Chaos to Cosmos
The path from chaos to cosmos was discovered by telling one's life story

Tuesday, 15 April 2014

What is 'disabled enough' for some people?

What is it that makes some people think that they're entitled to their ill-informed opinions, which, when voiced, are clearly a cause of abuse and harm? 

This is something that happened to me, when another attendee at a yoga class - I would mention this was a gentle yoga class aimed at old folk and those of us with chronic conditions - saw that I'd parked in a nearby disabled space. She told me - in that haughty tone that people like her use - that I was 'not disabled enough'. When I told her I have a Blue Badge, she more or less accused me of fraud.

(Let's not even mention the "Have you tried yoga?" brigade. They can STFU! Isn't it enough I was pushing myself to try this in the first place? Shouldn't have.)

Anyway, knowing she would be likely to gossip to others in the group and slander me, I decided to write an open letter and hopefully nip it in the bud. At least make it clear to her that I was not about to let it go. This is what I wrote: 
You probably won’t realise just how upsetting your words were last week, but I was so upset I was unable to formulate a proper response at the time and instead went home flattened and emotionally spent. What I want you to know is that it’s precisely because I have a Blue Badge - and because my husband is able to provide me with a car - that I seem to be able to do things. It is only because I have these things that I now have some independence. I’m still only able to do something for a couple of hours on one or two days a week.

You certainly have seen on various occasions when I have had to sit out during yoga because I’m feeling too dizzy or unwell to continue. 

The whole point of coming to yoga is to try to help some of my symptoms and it is imperative that I am able do this in a friendly, non-judgemental environment. 

But you don’t see me for the other 166+ hours per week, most of which I have to spend either in bed or reclining on the sofa because I am too ill or exhausted to do anything else.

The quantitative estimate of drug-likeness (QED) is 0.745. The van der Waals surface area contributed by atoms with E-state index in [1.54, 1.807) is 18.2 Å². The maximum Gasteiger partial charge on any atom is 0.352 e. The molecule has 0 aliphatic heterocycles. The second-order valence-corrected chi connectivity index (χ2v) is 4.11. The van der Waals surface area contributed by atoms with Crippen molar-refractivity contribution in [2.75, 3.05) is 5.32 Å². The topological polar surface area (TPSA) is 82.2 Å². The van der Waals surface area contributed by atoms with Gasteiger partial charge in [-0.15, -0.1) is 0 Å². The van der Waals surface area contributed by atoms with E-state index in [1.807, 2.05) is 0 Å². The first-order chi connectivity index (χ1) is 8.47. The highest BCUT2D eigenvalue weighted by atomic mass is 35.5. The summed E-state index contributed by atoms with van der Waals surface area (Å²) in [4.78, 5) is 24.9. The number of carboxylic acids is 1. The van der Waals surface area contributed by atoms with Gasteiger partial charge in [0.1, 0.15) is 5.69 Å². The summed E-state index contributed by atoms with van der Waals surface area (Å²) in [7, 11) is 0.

This is profound, unrelenting, medical fatigue and weakness - not just feeling a bit tired - that means I may appear able to do things, but even when I can do them, I can usually only do them once before being exhausted. You can’t see that even the minor effort of walking a few yards causes me to feel exhausted, sick and dizzy. You can’t see my symptoms, but that does not mean they are not there or that I’m entirely able and not in need of help. In fact, it takes countless aids and adaptions for me to be able to have anything vaguely approaching a normal life – which is the whole point of these assistance aids.

You also weren’t there when I was diagnosed by GPs, rheumatologist, the pain clinic, the ME Clinic, or with those who carried out the assessments for my benefits and Blue Badge … 

You haven’t had to live with my chronic illnesses – and learned that pacing to avoid doing too much so I don’t exacerbate my symptoms is the only “treatment” available – for 41 years, since I was 16.  
Some days, I can’t do anything at all. Nobody sees me on those days.

So when you suggest that I am ‘not disabled enough’ to have a Blue Badge, or that the system is wrong for me to be able to get one, please consider these facts, along with the knowledge that I’ve crawled my way up from previously being constantly bed-bound to being able to do what I can today, precisely because I have help like a Blue Badge, but I could easily find myself back in that position if I did not. 
Maybe that would be disabled enough for you? 
(NB: I've since deteriorated, no longer drive and don't go out alone.)